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still chill

Great was the excitement in the condo living-room last night. Yes, the Westminster Dog Show was on TV – both ladies here are lifelong dog lovers, so there was much delighted oohing about the various breeds, the Puli like a curly black floor-mop, the Lhasa Apso like a floaty white floor-mop. Then I insisted on tuning to the Rachel Maddow Show since we don’t get this smart, funny, left-wing TV pundit in Canada. And a treat it was, although she was announcing the bad news that a moderate Democrat will not seek re-election, decrying Washington’s partisan politics. Maddow’s perspective, that he was shafting his own party and also his country in its hour of need, was good to hear.

And the Olympics were on part of the time, though I can’t bear to watch a lot of it – I can’t take the tension of the figure skating, or the endless repetition of the same moves on the ski hills, the excited American commentators pointing out their countrymen among the competitors. But also because things keep going wrong and it makes me writhe. How can the ICE go wrong, for God’s sake? Surely ice is something we Canucks know quite well. But it did, yesterday.
But no, the greatest excitement yesterday was because Do started to do the Sunday New York Times crossword puzzle and was actually filling in a few, and then we all joined in and were plowing through, and I was thinking, either this has dumbed down a hell of a lot or we have all gained 20 I.Q. points overnight. We’d almost finished it when I noticed that it wasn’t THE NYT crossword but one sponsored by a drug company. The NYT crossword was at the back as usual and was, as usual, nearly impenetrable. So much for our new I.Q. points.
News for you birders: yesterday I talked to Jim who lives across the way and by whose pool we saw a great blue heron and an egret, waiting side by side. He told me they’ve been coming for years, the former called Big Foot and the latter, Slim. Jim feeds them cocktail sausages. Slim, apparently, is so bold that he taps with his beak on Jim’s screen door and several times, when the door was open, he walked into the house in search of dinner.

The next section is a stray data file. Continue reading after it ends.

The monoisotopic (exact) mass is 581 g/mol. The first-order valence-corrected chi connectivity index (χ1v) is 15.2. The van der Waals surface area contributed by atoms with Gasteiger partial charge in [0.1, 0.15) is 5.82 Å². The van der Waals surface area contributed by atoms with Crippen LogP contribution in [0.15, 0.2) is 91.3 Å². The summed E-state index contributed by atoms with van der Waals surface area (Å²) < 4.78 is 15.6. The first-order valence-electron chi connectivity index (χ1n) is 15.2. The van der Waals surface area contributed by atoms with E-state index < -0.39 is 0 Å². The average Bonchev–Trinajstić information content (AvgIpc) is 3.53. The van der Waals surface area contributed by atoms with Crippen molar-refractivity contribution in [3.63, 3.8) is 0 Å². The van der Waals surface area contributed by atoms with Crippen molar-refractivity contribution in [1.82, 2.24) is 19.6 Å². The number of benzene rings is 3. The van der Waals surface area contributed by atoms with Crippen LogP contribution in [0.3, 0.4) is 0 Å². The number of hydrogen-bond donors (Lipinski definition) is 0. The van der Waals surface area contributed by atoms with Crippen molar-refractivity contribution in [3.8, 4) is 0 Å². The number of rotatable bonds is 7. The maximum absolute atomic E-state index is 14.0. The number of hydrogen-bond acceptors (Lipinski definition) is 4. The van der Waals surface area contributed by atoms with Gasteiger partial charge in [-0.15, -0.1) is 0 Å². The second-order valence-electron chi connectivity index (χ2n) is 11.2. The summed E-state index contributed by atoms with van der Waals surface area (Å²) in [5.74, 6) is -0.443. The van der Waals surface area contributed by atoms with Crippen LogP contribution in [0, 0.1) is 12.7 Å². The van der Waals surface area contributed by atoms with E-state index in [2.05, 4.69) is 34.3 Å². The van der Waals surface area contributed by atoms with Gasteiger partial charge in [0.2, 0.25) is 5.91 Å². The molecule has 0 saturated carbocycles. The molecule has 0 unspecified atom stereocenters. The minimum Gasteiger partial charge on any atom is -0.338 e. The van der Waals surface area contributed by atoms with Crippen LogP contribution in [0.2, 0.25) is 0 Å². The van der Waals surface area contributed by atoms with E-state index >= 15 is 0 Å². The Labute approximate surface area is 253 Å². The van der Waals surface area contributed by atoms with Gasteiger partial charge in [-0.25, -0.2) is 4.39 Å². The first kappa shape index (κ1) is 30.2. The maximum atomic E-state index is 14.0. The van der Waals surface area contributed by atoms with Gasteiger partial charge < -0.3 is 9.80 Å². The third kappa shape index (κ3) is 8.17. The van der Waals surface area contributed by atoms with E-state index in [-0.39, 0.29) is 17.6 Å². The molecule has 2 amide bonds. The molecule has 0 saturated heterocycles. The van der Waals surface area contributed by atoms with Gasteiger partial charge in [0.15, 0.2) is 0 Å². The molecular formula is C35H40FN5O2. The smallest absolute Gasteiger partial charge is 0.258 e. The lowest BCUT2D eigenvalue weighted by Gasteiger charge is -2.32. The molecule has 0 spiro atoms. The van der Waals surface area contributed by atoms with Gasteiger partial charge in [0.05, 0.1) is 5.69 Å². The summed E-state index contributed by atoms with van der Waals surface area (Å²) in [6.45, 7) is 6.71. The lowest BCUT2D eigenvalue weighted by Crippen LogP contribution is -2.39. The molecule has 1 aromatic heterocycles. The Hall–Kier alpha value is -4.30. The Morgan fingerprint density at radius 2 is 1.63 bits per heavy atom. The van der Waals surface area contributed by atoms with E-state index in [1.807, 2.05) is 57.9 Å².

We have been seeing herons and egrets in the strangest places – the other day, at a small outdoor shopping mall, there was an egret outside the shops, stalking up and down. I wonder if habitat destruction has driven them inland? Like these two elderly sisters with whom I’ve been living this week, they’re dignified and beautiful, frail but determined. In fact, I could call my mother Big Foot and her sister Slim without any stretch of the imagination (my mother takes Size 13 shoes and both women are slender.) I don’t think they enjoy cocktail sausages, though, and are not good standing on one foot, or even, sometimes these days, on two.
We went to see An Education on a cold, rainy afternoon, like seeing Stuart MacLean, the perfect thing to do with my dear companions, who were also sixteen-year old British schoolgirls at one point, some time ago. We all liked the film enormously – superb actors and direction, an extraordinarily deft adaptation of a non-fiction essay. I now must redouble my memoir work, in the hopes that Nick Hornby will adapt one of the stories of my life as he adapted Lynn Barber’s. I wonder if the stunning Carey Mulligan … Nah, that would be too much to ask. Anyway, I was never that cute.
Peter Sarsgaard was perfect in a difficult role, odd, charming and warm, even sexily vulnerable, and yet creepy. What a tightrope. What a grey, boring time in England, just waiting for the Beatles to burst into song.
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Several Floridians have said that these last weeks have been the coldest they ever remember here. The fruit and vegetables may be seriously affected. As we go about in our jackets and hoods, we are constantly aware of the lunatic right of American politics. A huge truck driving in front of us yesterday had a bumper sticker, a mockery of the one that reads I Heart Manatees – the big, blobby sea mammals that need protection here. His sticker read I Propeller Manatees. The Times has a major article today on the all-white Tea Party people, who think that their greatest enemy is the government.
And yet I also marvel at the relaxed friendliness of strangers, the bright politeness of servers in restaurants and shops. “Y’all have a great day now,” they say with unforced cheer, as if they really mean it.
I’ll be happy to be home soon in freezing egret- and manatee-less but not cheerless Toronto.

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About Beth

I began keeping a journal at the age of nine. Nearly fifty years later, I started this online journal, sharing reflections, reviews, updates, and the occasional secret.

Some Blogs I Follow

Chris Walks
This blog evolves. It once was about travels. Now it’s a reason to be at the keyboard that I value.

Theresa Kishkan
Theresa Kishkan is a writer living on the Sechelt Peninsula on the west coast of Canada.

I walk on. With my feet, and in my mind as well.

Carrie Snyder
Wherever you’ve come from, wherever you’re going, consider this space a place for reflection and pause.

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